To further consider the transnational and international dimension of today's laws, variable (4) codes the participation of countries in international initiatives in matters of private and commercial law, namely, the Hague Conference on Private International Law, Unidroit and the CISG, with each of those accounting for 1/3 of the score. Variable (5) considers the increasing judicialisation of international law. It codes the participation of countries in the International Court of Justice, the International Criminal Court and the WTO with its dispute settlement mechanism, again with each of those elements accounting for 1/3 of the score.

The next five variables code attributes related to the general legal infrastructure of countries. Variable (6) addresses whether they adhere to the ‘rule of law’ based on the comprehensive dataset developed by Kaufmann et al. (2010). It was also contemplated to include data on corruption; yet, the corresponding index by Transparency International is highly correlated with the rule of law index (0.95). It also needs to be acknowledged that such aggregated indicators have been subject to criticism (e.g., Kurtz and Schrank, 2007; Voigt, 2013). In the present case, it is suggested, however, that it is helpful to include the ‘rule of law’ indicator since it can fill gaps left by the choice of some of the narrower indicators chosen for the purpose of this paper.

Variable (7) on judicial independence may be seen as related. However, in order to provide a good mix between variables about the positive law and the law in practice, this variable is based on a dataset that codes the constitutional provisions decisive for judicial independence. Variable (8) considers another constitutional issue, namely whether countries have a separate constitutional court. This variable was included because the existence or lack of a constitutional court may shape the general structure of highest courts in a country. It also reflects whether countries follow the position, originally developed by Hans Kelsen, that a separate constitutional court is necessary because ordinary courts only have the task of applying, but not evaluating, parliamentary laws (see Ferreres Comella, 2011). A related variable may have considered the reliance on a career judiciary; yet, world-wide data on this topic are not available (see Garoupa and Ginsburg, 2011).

The subsequent two variables address legislation and law-making. Variable (9) codes whether countries have a Civil Code. The existence of such a code is important for the mentality of a legal system since such a codification aims to be of a systematic and comprehensive nature. In general, it was straight-forward to code this variable. As the focus of this paper is on entire countries (see above), Codes that are only in place in a minor part of federal countries were disregarded (relevant for the US, Canada and Cameroon). For the six countries that only have a Code of Obligations this variable was coded as 0.5. Variable (10) considers democratic structures since in non-democratic countries ‘law’ and ‘politics’ tend to be less clearly separated than in democratic ones. This relevance of the ‘rule of political law’ is also accepted in the taxonomy by Mattei (1997).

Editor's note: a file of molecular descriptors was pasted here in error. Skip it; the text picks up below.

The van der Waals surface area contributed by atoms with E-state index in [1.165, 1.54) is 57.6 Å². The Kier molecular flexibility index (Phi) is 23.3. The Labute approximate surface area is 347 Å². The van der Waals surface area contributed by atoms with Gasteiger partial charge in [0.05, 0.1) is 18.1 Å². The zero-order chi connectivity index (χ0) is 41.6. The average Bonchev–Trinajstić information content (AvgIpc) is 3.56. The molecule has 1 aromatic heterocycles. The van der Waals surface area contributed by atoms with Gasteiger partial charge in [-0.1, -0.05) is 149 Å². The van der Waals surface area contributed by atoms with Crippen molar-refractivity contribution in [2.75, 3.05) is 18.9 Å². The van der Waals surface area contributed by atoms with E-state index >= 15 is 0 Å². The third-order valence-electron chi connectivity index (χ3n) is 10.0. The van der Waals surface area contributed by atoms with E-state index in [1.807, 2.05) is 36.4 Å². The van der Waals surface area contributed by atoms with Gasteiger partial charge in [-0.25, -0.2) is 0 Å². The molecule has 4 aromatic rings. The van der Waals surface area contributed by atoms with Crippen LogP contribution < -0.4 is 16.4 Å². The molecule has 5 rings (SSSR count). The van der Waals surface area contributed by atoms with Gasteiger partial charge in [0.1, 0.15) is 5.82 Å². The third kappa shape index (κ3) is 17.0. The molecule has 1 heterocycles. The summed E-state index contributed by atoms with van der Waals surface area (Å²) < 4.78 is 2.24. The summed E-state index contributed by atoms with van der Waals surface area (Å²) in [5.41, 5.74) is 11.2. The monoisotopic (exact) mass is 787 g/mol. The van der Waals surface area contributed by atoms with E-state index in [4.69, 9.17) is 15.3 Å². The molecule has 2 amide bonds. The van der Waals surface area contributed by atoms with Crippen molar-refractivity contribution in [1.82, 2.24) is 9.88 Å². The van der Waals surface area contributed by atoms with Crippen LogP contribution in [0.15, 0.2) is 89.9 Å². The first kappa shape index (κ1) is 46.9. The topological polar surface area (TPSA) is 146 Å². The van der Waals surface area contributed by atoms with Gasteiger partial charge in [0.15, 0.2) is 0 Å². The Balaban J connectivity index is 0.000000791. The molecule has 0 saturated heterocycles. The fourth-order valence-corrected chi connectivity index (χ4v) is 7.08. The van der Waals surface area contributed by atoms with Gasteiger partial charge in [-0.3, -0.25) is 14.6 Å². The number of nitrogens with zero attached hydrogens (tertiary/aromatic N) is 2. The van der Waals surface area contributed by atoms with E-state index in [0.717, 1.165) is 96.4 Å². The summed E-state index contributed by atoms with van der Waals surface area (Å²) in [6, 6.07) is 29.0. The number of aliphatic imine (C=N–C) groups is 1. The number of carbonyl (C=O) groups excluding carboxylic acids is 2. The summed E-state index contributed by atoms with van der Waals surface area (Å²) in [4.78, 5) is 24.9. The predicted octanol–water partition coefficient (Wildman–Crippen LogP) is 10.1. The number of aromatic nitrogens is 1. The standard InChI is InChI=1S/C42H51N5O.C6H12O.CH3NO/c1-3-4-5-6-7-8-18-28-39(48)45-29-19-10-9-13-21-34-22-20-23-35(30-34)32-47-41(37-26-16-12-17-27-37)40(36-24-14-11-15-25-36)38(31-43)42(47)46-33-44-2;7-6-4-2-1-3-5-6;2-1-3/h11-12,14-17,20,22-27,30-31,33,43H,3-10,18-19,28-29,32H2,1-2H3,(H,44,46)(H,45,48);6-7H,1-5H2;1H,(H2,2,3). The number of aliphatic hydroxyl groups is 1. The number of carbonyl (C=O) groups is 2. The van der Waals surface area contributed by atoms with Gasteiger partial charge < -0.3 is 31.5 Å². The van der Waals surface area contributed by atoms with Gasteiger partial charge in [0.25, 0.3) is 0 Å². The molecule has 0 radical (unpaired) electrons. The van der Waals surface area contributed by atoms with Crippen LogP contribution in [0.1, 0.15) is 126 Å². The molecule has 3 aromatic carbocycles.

The final five variables address specific areas of law – while, here too, the aim was to choose variables that relate to general themes and attitudes of legal systems. The extent of civil liberties violations, considered in variable (11), reflects the general relationship between the state and its citizens. Variable (12) on economic freedom aims to capture the general approach of countries towards less or more procedural formalities in business law. Variable (13) on labour freedom has the purpose to identify countries with a strong social orientation of the law, say, coordinated market economies, as opposed to purely liberal ones (see Hall and Soskice, 2001). This legal dataset was preferred to more economic or political proxies, such as data on the tax revenue, size of the government, left/right orientation or the Gini coefficient. The abolishment of the death penalty of variable (14) intends to identify the ‘harshness’ of a country's criminal law. Finally, variable (15) codes the extent to which abortion is permitted in a particular jurisdiction. This variable aims to consider to what extent the law of a country tends to be more socially conservative or liberal.

Descriptive statistics

Table 1 summarises the 15 variables used in this paper, together with the sources, means, medians and standard deviations for 156 countries. In order to have a uniform measure, the variables were scaled from 0 to 1, if necessary.

Table 2 highlights the variable pairs with the highest correlation coefficients (|0.50| or higher). It can be seen that the relationships between EU/EEA membership, participation in international commercial law, rule of law, democracy, civil liberties and business freedom tend to be among those correlations. It is also interesting to consider some of the other correlations: for example, countries where Islam is the state religion tend to have retained the death penalty (0.403); and countries with the death penalty also tend to infringe other civil liberties (0.432).